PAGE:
The presence of Teaching Assistants (TAs) in a college course benefits both instructor and students. An assistant’s responsibilities typically include grading, troubleshooting, and fielding student questions, and their role is evolving to meet the needs of the online classroom.
HIGHER ED TEACHING STRATEGIES FROM MAGNA PUBLICATIONS
teaching online courses
As professors, we all have seen first-time students who are so nervous that they do not even know where to begin, let alone how to achieve their educational goals. I am one of those lucky professors who works with adult students who are going back to school for a myriad of reasons, and are choosing to take online classes. Not only do these students need help with writing an academic paper, and how to submit an assignment to a dropbox, but their self-esteem and support system are sometimes lacking.
Discussion boards are often viewed as the heart of online courses, and for good reason: the students can interact with one another 24/7, sharing, debating, and offering ideas, insights, suggestions, and information that stimulate the learning process. Yet challenges do happen in discussion, and these can be formidable. Left alone, they can quickly limit the effectiveness of any discussion and create problems throughout the online course.
Understanding what motivates online learners is important because motivated students are more likely to engage in activities that help them learn and achieve, says Brett Jones, associate professor of educational psychology at Virginia Tech. Based on an extensive review of the literature on student motivation, Jones has developed the MUSIC model of student motivation, which identifies five main factors that contribute to student motivation: eMpowerment, Usefulness, Success, Interest, and Caring.
With so many technologies available to enhance online learning, it’s important to choose wisely. In an interview with Online Classroom, Tony Bates, an e-learning and distance education planning and management consultant, offered some insights on what to consider when making technology choices. We offer an excerpt of that interview here.
Resources—that amalgam of nearly anything and everything related to the subjects we teach and offered to our students as “extras”—give students a broader, deeper, and enhanced understanding of what they are being taught. Resources come in a variety of forms and often reflect our deep interest in our specialties. Sharing them in the online classroom gives students a better learning experience.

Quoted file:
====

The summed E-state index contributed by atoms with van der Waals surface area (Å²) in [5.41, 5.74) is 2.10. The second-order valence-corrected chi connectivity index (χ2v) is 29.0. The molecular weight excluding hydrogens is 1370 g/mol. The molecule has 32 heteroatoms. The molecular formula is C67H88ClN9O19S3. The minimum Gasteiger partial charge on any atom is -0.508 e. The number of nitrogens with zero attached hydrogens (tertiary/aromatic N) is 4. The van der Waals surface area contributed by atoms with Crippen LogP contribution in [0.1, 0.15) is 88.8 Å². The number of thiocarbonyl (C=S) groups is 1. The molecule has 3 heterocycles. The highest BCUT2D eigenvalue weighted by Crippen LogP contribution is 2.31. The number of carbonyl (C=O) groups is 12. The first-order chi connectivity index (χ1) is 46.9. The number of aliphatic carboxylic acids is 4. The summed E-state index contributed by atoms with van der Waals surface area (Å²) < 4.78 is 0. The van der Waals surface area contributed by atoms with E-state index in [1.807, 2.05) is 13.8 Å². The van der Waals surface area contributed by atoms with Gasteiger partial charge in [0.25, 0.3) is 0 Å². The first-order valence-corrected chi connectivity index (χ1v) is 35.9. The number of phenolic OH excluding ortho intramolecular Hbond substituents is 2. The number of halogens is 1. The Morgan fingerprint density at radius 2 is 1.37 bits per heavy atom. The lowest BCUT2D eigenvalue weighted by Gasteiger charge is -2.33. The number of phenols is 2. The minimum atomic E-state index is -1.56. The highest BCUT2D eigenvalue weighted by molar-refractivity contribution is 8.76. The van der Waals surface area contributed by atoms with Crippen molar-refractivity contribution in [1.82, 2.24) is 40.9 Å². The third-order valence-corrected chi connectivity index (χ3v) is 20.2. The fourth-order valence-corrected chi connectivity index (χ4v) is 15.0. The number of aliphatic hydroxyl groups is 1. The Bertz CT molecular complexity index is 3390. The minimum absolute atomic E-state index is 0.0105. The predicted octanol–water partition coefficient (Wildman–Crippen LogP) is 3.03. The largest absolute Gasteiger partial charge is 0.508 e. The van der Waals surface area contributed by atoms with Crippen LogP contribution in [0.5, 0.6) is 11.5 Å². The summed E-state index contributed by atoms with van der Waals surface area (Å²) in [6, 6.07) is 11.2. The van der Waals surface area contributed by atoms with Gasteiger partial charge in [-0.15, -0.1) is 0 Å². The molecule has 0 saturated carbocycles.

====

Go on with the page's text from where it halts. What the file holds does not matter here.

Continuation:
Feedback is often given to students after the fact. After they completed their assignments, and after they turned in their exams. Likewise, faculty receive feedback from students in much the same fashion. After a paper is late because they didn’t know how to submit it electronically, after they dug a grading hole that will be difficult to climb out of, or after the course has ended.
Communicating in an online environment, especially within the confines of an institution’s learning management system (LMS) and an academic budget, often poses a challenge to even the most well-intentioned instructors. Many times we find ourselves constrained not by our imaginations or abilities but by the technological tools we have at our disposal. Given the systems in which we work, how do we select the best technological tool—the best medium—to communicate a message? One framework for answering these questions is through the lens of Media Richness Theory (MRT).
Barbara Zuck, assistant professor of business at Montana State University–Northern, was teaching a 100-level online course in business leadership and wanted to understand her students’ experiences in the course. So at the end of the course she asked students three open-ended questions:
Developing an online course based on an existing face-to-face course requires more than learning how to use the technology and loading the material into the learning management system because, as Catherine Nameth, education outreach coordinator at the University of California-Los Angeles, says, “not everything will transfer directly from the face-to-face environment to the online environment.” This transition requires the instructor to rethink and reconfigure the material and anticipate students’ needs.